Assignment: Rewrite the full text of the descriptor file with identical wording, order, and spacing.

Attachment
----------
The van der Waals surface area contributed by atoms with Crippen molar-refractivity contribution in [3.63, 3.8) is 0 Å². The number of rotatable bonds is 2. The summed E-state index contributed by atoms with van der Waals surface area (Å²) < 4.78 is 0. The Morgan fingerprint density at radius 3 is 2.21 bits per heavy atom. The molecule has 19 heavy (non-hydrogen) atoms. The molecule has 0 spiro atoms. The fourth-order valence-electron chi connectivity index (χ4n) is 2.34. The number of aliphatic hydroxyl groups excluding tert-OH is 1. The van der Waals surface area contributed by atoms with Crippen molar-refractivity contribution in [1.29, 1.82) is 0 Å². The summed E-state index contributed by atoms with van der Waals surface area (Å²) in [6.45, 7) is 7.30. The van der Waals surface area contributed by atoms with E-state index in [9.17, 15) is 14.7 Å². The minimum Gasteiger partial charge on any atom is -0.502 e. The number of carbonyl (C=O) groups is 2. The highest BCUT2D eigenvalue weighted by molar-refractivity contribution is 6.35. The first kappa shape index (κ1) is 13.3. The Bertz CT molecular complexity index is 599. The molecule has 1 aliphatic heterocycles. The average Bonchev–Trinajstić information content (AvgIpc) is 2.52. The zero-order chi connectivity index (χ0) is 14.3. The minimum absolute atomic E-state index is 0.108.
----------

The van der Waals surface area contributed by atoms with Crippen molar-refractivity contribution in [3.63, 3.8) is 0 Å². The number of rotatable bonds is 2. The summed E-state index contributed by atoms with van der Waals surface area (Å²) < 4.78 is 0. The Morgan fingerprint density at radius 3 is 2.21 bits per heavy atom. The molecule has 19 heavy (non-hydrogen) atoms. The molecule has 0 spiro atoms. The fourth-order valence-electron chi connectivity index (χ4n) is 2.34. The number of aliphatic hydroxyl groups excluding tert-OH is 1. The van der Waals surface area contributed by atoms with Crippen molar-refractivity contribution in [1.29, 1.82) is 0 Å². The summed E-state index contributed by atoms with van der Waals surface area (Å²) in [6.45, 7) is 7.30. The van der Waals surface area contributed by atoms with E-state index in [9.17, 15) is 14.7 Å². The minimum Gasteiger partial charge on any atom is -0.502 e. The number of carbonyl (C=O) groups is 2. The highest BCUT2D eigenvalue weighted by molar-refractivity contribution is 6.35. The first kappa shape index (κ1) is 13.3. The Bertz CT molecular complexity index is 599. The molecule has 1 aliphatic heterocycles. The average Bonchev–Trinajstić information content (AvgIpc) is 2.52. The zero-order chi connectivity index (χ0) is 14.3. The minimum absolute atomic E-state index is 0.108.